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No-fault divorce – for better or for worse?

The new Divorce, Dissolution and Separation Bill allows for no-fault divorce, civil partnership dissolution, and judicial separation. This will lead to a more collaborative, less painful divorce process, explain Family law specialists, Baldish Khatkar and Vivienne Middleton.

We are now one step closer to “no-fault” divorce in England & Wales. The Divorce, Dissolution and Separation Bill received Royal Assent yesterday (30 June 2020), and can therefore be expected to come into effect from mid-2021.

Current divorce framework

The current divorce framework is adversarial, and requires one spouse to blame the other for the marriage breakdown, save for the very limited cases where spouses have already lived apart for two years and agree to a divorce, or have lived apart for more than 5 years. The current process promotes conflict between separating couples.

Divorce reforms

The new reforms, when enacted in law, will give separating spouses a mechanism to dissolve the marriage or civil partnership on an application by one spouse only, or by joint application. In both scenarios, there will be no blame. The process should be quicker and cheaper because disputes in relation to the content of divorce petitions, defended divorce cases, and cross-applications will have no place in the new process.

Whilst reform of what many consider ‘archaic’ divorce laws has been on the political agenda for decades, the bill in its original form came into being in 2017. England and Wales are a long way behind our foreign counterparts including Germany, Canada, and Australia, all of whom adopted a no-fault approach to divorce between 1960 and 2000.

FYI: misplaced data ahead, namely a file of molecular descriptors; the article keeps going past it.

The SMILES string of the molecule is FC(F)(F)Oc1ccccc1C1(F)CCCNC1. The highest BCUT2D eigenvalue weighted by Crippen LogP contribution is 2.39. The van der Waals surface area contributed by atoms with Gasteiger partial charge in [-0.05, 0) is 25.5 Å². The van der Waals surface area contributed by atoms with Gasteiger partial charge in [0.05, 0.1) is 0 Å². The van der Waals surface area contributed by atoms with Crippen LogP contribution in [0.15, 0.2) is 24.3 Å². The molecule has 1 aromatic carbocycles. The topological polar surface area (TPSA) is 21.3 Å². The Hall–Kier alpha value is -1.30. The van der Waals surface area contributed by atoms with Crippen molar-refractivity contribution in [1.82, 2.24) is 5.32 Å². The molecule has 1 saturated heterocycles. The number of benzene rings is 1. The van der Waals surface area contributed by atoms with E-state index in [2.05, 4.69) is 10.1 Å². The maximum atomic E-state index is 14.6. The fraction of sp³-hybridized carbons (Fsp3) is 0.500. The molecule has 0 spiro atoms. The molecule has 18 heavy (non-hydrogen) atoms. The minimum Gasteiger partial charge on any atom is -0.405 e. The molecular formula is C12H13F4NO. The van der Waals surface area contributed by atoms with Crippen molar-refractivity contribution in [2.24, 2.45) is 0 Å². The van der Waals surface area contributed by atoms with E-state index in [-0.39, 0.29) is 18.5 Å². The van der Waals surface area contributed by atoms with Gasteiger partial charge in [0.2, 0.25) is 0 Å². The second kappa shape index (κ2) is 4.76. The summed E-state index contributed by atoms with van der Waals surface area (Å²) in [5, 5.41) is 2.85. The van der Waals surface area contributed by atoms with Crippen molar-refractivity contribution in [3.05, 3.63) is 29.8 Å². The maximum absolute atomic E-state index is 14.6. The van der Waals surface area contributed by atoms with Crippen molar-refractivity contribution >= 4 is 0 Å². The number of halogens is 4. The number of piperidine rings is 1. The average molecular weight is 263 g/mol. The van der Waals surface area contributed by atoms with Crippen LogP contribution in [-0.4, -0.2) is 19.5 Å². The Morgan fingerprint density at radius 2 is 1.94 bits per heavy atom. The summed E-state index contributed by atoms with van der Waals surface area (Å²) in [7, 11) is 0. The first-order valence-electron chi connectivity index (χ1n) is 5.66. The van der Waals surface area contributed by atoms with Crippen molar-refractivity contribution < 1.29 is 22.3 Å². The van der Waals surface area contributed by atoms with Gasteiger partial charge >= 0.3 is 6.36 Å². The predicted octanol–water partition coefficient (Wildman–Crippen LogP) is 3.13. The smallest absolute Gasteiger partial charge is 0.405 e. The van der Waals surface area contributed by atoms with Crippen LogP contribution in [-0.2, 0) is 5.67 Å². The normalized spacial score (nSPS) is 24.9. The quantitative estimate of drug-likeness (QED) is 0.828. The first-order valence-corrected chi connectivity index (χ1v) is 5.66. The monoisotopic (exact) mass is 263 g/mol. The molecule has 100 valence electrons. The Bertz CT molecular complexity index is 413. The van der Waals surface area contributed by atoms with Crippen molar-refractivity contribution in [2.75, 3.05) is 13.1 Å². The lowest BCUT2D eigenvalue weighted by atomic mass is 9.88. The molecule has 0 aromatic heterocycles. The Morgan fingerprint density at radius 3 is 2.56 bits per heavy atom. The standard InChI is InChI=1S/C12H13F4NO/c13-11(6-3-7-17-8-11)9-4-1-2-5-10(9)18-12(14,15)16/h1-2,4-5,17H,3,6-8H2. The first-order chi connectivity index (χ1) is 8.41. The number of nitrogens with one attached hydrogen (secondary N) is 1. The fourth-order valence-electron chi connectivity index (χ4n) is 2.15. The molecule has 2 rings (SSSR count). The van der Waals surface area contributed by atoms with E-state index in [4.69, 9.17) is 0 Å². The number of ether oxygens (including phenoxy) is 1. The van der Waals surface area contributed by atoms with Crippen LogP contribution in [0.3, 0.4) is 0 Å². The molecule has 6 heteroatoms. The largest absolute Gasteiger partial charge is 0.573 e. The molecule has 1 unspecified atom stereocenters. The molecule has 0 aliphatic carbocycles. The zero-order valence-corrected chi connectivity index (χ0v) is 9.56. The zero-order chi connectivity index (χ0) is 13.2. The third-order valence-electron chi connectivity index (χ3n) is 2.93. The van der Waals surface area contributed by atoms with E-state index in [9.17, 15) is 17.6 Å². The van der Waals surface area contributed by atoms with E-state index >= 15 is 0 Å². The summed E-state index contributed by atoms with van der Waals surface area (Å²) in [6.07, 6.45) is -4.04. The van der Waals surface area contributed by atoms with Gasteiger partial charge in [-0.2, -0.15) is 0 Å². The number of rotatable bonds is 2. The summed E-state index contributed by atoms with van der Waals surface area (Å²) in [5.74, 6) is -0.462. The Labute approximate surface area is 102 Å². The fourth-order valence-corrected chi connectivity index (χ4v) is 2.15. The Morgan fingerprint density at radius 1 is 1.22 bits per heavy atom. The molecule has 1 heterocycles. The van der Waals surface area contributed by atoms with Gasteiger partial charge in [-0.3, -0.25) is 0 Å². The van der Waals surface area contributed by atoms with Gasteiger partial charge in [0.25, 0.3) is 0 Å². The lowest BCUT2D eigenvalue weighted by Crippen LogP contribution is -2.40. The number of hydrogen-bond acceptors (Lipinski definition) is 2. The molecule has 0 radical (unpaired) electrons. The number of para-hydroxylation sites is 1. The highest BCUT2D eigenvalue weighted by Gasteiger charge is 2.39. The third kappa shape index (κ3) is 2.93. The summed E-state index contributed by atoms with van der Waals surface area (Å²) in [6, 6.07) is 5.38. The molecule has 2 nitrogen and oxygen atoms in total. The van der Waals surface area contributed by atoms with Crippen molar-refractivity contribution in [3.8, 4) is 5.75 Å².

What perhaps spurred the momentum for the Government to finally get the reform over the line this time was the tide of public opinion following the high profile divorce case of Mr and Mrs Owens in 2017 and 2018. The wife was in her late seventies when she sought a divorce, and despite the Court being persuaded that the marriage had irretrievably broken down, the Court refused to grant the decree because the wife had failed to prove her husband’s behaviour was sufficiently unreasonable that she could not reasonably be expected to live with him. Despite the obvious injustice to the wife, the decision was lawful, however, the Supreme Court did invite Parliament to reconsider the law which denied Mrs Owen her divorce.

The Divorce, Dissolution and Separation Bill

The bill offers a simplified approach to divorce, puts consideration of a reconciliation much more centre stage in the process, removes the existing requirement to cite fault, and permits joint divorce applications. In the case of the Owens, it may be a leap too far to expect there to be a joint divorce application, however, one can expect the wife to fare far better under the new law to obtain her divorce.